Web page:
The Province of Ontario has rolled out proposed new legislation to reform the existing Condominium Act, 1998 and establish mandatory licensing and regulation of condo managers.

Following a careful review and elaborate public consultation process from 2012 to 2014, the Protecting Condominium Owners Act, 2015 was introduced in the legislature on May 27, 2015 as Bill 106.  It was given and passed first reading that day.

Bill 106 contains various proposed amendments to the Condominium Act, 1998 and includes the Condominium Management Services Act, 2015, a proposed new standalone statute to regulate condo management services.  The government announced its commitment to implement manager licensing and regulation in July 2013, following a string of significant frauds by managers and complaints from condo owners.

The status and full text of the Bill is available on the legislature’s website here.

The Ministry has announced that Bill 106 is intended to address several key points, such as:

  • Improving governance, operations and financial management provisions;
  • Training for condo directors;
  • Enhancing communication to unit owners;
  • Establishing a Condominium Authority to provide information and streamlined dispute resolution services for certain topics;
  • Mandating licensing and education for condominium managers;
  • Expanding Tarion warranty coverage to conversion buildings;
  • Prohibiting certain developer practices like delaying or downloading hidden costs;
  • Increasing and improving disclosure to purchasers about condo living, operations and increased costs after closing;

and more.

Keep in mind that after first and second reading, Bill 106 will be referred to a Standing Committee of the Legislature in order to enable legislators to hear and consider submissions from stakeholders with respect to further revisions.  So there is still plenty of work to be done.

After being involved throughout the entire consultation process, including the working groups, expert panel and technical meetings leading to its introduction, GMA lawyers are now closely reviewing the bill.  We will continue to pursue the extensive, constructive input that we provided at earlier stages and offer further help to improve the bill.  Bob Gardiner had suggested over 100 improvements to the existing Act when he co-drafted the Legislative Brief provided by the Canadian Condominium Institute (Ontario) and ACMO Joint Legislative Committee.  Chris Jaglowitz was deeply involved throughout the review from 2012 to 2014 and will continue that work throughout the legislative process, in concert with other organizations and by speaking in the media.  Following his attendance at the minister’s announcement last week, Chris was quoted in the Toronto Star and interviewed on CBC radio.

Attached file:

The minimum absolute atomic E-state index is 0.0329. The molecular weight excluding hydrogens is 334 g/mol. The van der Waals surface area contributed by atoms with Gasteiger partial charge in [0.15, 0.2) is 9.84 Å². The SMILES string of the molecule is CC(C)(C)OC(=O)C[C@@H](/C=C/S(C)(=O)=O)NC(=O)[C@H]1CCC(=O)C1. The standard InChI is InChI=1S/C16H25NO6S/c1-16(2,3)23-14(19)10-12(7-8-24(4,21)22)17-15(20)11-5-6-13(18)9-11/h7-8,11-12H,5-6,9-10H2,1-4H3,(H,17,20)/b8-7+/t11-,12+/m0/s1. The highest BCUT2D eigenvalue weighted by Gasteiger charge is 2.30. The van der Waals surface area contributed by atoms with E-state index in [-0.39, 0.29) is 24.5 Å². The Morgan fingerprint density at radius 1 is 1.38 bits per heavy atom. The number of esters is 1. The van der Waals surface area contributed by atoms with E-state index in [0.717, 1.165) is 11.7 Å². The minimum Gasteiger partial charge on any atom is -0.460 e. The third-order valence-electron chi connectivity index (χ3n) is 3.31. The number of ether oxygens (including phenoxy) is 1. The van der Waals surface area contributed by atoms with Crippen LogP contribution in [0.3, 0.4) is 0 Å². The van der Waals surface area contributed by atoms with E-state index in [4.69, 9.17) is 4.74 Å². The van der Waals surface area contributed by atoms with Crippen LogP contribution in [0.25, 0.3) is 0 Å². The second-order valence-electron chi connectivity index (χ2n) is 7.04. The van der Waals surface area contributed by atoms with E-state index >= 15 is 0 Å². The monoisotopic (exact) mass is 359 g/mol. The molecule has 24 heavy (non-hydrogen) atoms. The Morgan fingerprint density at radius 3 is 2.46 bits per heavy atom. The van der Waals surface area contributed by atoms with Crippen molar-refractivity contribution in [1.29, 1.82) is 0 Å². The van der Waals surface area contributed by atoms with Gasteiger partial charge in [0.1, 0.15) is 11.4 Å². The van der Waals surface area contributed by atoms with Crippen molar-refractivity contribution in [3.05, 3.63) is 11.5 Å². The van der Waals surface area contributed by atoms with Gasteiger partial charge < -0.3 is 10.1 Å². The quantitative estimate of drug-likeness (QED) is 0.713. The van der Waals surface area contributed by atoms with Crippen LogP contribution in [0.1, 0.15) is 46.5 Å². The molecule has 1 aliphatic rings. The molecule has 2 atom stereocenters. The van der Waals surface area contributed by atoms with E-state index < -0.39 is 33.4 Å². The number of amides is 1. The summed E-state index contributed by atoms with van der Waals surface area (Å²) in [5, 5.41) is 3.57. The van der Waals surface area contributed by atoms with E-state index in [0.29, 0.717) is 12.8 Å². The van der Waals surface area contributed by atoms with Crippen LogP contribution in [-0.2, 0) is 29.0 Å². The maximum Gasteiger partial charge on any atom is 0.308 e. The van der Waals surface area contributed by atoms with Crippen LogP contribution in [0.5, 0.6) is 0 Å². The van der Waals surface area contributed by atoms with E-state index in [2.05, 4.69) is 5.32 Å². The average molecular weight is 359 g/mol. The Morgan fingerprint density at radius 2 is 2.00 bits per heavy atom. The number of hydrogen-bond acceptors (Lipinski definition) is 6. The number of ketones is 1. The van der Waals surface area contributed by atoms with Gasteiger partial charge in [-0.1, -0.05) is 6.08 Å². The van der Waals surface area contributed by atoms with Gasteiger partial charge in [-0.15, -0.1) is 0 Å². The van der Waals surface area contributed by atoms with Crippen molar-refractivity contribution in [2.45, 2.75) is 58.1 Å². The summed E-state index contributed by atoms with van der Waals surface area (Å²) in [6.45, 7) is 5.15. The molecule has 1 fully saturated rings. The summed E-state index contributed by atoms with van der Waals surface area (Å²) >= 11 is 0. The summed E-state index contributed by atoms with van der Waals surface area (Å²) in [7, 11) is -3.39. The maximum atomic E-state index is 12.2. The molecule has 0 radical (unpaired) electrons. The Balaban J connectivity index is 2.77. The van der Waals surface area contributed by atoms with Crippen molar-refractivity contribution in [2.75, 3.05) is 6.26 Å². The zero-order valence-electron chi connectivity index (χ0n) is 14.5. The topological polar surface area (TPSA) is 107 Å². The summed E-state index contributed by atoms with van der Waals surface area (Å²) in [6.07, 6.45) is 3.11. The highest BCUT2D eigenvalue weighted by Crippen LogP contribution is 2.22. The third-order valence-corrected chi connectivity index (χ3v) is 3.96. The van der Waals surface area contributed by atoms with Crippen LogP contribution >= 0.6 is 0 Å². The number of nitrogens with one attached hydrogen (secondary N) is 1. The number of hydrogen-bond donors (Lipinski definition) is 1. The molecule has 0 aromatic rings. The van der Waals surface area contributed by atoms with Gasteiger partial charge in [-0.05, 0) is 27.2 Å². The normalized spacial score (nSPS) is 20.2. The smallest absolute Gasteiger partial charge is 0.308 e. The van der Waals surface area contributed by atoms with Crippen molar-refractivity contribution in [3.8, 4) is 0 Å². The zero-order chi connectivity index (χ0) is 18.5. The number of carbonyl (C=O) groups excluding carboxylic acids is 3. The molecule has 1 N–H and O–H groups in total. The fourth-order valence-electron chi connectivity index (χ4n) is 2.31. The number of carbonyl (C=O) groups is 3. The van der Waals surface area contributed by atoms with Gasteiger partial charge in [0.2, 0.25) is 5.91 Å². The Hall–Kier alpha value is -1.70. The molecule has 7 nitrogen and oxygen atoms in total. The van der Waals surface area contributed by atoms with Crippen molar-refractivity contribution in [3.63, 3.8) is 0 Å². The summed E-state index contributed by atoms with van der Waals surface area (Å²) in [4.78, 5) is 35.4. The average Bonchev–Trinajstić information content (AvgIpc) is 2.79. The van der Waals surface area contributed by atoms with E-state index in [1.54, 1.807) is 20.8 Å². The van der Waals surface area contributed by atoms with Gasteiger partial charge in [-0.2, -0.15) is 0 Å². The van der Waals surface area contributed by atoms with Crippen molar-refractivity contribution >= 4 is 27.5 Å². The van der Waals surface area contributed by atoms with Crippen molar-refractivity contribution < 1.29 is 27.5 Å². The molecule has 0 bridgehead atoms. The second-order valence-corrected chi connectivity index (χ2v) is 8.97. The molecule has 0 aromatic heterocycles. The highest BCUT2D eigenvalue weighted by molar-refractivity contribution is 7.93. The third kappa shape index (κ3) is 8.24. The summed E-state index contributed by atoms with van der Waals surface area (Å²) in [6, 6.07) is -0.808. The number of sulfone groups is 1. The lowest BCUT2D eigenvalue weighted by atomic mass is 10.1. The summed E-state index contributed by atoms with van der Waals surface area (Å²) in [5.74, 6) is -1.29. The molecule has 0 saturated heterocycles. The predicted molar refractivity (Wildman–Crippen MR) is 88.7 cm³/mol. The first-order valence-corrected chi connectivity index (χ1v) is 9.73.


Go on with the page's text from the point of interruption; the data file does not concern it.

We will keep you informed as major developments arise and will provide further analysis in the coming days.  Meanwhile, be sure to review the bill and gather your questions, comments and suggestions and be ready to share them. Together, we can take this opportunity to make significant and lasting improvements to our condo law.

Because we see many of the concepts raised by owners and other stakeholders being addressed in the new bill, we extend congratulations and thanks to the Ministry personnel for undertaking a broad yet detailed public consultation and for preparing what appears to be a thorough and thoughtful bill.